iPad Air 2 After The Novelty Of New Wears Off – The ‘Book Mystique

It’s just a bit over two months since my gold WiFi iPad Air 2 arrived, and in general I’m quite pleased with it, although it hasn’t been as dramatic an improvement over my old IPad 2 as I had anticipated. It’s faster to be sure, reportedly by a factor of 5x or so in benchmark testing, but in terms of seat-of-the-pants feel, the biggest difference I perceive for the sort of stuff I do with the ‘Pads is in the full two gigabytes of RAM as opposed to the measly 512 megabytes in the iPad 2. That results in faster recalls of open apps that have been idling in the background, faster app startups,, and faster open app switching.

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That’s still not real multitasking by a long shot, but the improved performance and shorter wait times are appreciated. Indeed, one of my major dissatisfactions with the iPad remains that lack of multitasking, along with no support for multi-windowing and no file level user directory access the former being an efficiency handicap and the latter a complete show-stopper for certain tasks like uploading individual image files to Web posting engines.

Not to put too fine a point on it, the iPad needs a Mac-style Finder. This is more of an iOS issue than a hardware one, and I had hoped that it might be addressed as part of Apple’s new focus on promoting the iPad as an enterprise tool, but no joy in this context in iOS 8. Still hoping for better, perhaps with release of a rumored 12-inch iPads (Pro?, Maxi?). Personally I’m ambivalent about a bigger-screened iPad, so i’m hoping that any such productivity features as come with an iPad Pro will support the 9.7-inch iPad Air 2 as well.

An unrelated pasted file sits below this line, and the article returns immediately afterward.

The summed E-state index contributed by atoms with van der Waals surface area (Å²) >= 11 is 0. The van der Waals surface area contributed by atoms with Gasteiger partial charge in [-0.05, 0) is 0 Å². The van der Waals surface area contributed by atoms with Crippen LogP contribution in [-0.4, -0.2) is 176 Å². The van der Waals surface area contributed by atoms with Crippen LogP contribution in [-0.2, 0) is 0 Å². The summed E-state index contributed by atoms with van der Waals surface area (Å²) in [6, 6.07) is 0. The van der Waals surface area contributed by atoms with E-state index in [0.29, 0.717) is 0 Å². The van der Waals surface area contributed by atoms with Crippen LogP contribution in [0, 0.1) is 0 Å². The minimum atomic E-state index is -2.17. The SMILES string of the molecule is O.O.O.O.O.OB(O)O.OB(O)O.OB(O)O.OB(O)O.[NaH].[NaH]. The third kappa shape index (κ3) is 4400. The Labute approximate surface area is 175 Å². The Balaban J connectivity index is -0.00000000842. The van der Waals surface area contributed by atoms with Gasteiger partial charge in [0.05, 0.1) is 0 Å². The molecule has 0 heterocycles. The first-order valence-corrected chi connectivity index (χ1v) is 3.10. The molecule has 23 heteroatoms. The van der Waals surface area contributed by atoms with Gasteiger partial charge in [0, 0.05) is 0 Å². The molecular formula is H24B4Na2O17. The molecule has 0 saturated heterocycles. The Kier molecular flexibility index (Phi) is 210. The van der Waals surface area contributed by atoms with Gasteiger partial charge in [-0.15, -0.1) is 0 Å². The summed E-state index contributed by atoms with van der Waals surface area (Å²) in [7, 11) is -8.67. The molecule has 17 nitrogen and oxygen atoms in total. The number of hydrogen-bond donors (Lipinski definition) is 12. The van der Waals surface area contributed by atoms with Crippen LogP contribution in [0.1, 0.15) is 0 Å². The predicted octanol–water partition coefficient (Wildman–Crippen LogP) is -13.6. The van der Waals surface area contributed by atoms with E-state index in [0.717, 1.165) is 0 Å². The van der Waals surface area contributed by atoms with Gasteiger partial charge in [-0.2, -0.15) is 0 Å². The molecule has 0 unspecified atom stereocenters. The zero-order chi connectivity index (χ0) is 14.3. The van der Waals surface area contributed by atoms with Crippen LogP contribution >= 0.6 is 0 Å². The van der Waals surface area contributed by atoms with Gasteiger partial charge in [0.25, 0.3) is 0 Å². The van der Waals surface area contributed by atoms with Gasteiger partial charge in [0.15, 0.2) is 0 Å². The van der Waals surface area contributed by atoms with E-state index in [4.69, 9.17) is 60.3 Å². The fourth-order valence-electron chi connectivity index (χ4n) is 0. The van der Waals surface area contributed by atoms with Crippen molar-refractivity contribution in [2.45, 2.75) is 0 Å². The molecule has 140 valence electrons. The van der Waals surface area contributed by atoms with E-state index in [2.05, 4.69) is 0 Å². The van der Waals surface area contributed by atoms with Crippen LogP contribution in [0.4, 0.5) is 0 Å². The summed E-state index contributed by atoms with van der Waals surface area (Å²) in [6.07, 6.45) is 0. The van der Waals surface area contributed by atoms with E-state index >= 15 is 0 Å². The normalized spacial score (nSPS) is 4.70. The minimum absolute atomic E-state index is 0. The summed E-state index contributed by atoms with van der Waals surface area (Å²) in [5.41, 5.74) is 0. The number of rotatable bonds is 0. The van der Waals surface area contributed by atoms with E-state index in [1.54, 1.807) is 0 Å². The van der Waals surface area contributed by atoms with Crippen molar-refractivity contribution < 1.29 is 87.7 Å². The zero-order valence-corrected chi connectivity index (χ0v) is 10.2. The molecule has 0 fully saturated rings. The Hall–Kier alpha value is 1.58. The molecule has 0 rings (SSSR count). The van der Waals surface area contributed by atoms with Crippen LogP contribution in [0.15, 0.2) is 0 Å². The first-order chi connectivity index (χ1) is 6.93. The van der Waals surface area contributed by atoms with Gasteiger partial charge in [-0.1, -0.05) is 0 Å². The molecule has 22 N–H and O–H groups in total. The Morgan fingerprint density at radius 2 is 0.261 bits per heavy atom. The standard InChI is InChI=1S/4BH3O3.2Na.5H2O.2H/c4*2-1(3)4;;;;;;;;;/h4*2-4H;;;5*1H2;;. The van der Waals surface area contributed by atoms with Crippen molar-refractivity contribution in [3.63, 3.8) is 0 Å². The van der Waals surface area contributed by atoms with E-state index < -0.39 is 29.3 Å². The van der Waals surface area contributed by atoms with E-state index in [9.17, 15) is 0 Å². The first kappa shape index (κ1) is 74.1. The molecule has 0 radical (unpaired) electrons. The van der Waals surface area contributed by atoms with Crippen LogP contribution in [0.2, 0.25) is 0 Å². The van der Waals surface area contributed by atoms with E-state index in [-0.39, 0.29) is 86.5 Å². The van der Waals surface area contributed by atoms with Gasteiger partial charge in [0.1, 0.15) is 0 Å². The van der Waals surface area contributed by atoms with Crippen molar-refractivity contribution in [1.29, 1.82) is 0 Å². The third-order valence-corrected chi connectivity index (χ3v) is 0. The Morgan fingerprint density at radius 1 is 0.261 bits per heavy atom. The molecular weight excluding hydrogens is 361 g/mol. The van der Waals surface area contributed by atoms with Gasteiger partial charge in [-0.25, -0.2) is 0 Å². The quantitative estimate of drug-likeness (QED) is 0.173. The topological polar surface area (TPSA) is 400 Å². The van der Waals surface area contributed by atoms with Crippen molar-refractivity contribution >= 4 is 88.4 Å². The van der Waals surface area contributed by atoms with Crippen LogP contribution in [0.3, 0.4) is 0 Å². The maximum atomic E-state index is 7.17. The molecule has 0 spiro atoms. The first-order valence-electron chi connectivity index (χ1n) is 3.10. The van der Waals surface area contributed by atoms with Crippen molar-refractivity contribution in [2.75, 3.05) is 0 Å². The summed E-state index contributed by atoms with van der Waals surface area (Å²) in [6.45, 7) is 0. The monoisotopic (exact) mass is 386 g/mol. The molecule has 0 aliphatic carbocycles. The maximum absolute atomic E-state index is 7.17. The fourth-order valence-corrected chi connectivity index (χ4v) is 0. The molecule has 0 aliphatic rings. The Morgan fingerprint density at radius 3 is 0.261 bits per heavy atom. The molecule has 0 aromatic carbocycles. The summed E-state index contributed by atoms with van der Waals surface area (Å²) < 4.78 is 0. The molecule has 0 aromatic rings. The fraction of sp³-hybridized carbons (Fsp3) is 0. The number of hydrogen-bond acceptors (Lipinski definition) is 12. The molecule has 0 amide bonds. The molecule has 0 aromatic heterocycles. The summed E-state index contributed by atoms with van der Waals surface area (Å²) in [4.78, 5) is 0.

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If an iPad Pro version of the iOS supports a Finder and real multitasking, but not the 9.7-inch iPad Air, I will be seriously be second-guessing my decision to go with a 64 GB iPad Air 2 rather than opting to pick up a bargain-priced $300 iPad mini 2 as a tide-me-over device while I waited a while longer. Incidentally, the mini 2, which differs form the $400 iPad mini 3 only in the absence of a Touch ID fingerprint sensor and lack of a gold color option, is the hands-down best value for the money Apple has yet offered in a tablet. Given the value-added specification and performance wise, the iPad Air 2 with 64 GB if storage for roughly 100 bucks more than I paid for the 16 GB iPad 2 in 2011 is a reasonable, but not exceptional, value-for-money.

Speaking of Touch ID, my iPad Air 2 of course is so-equipped, and it’s sort of convenient, although I never considered typing in a four-character pass code on the iPad Air a hardship. The Touch ID version in the iPad Air 2 and mini 3 is partly crippled and doesn’t support Apple Pay in brick-and-mortar stores (they do support online they can make Apple Pay payments from within participating apps), and to my mind it’s more of a parlour than a must-have feature on the tablets. The iPad Air 2 also has a motion coprocessor with a gyroscope, an accelerometer, GPS, and compass functionality, and a barometer to measure altitude based on air pressure.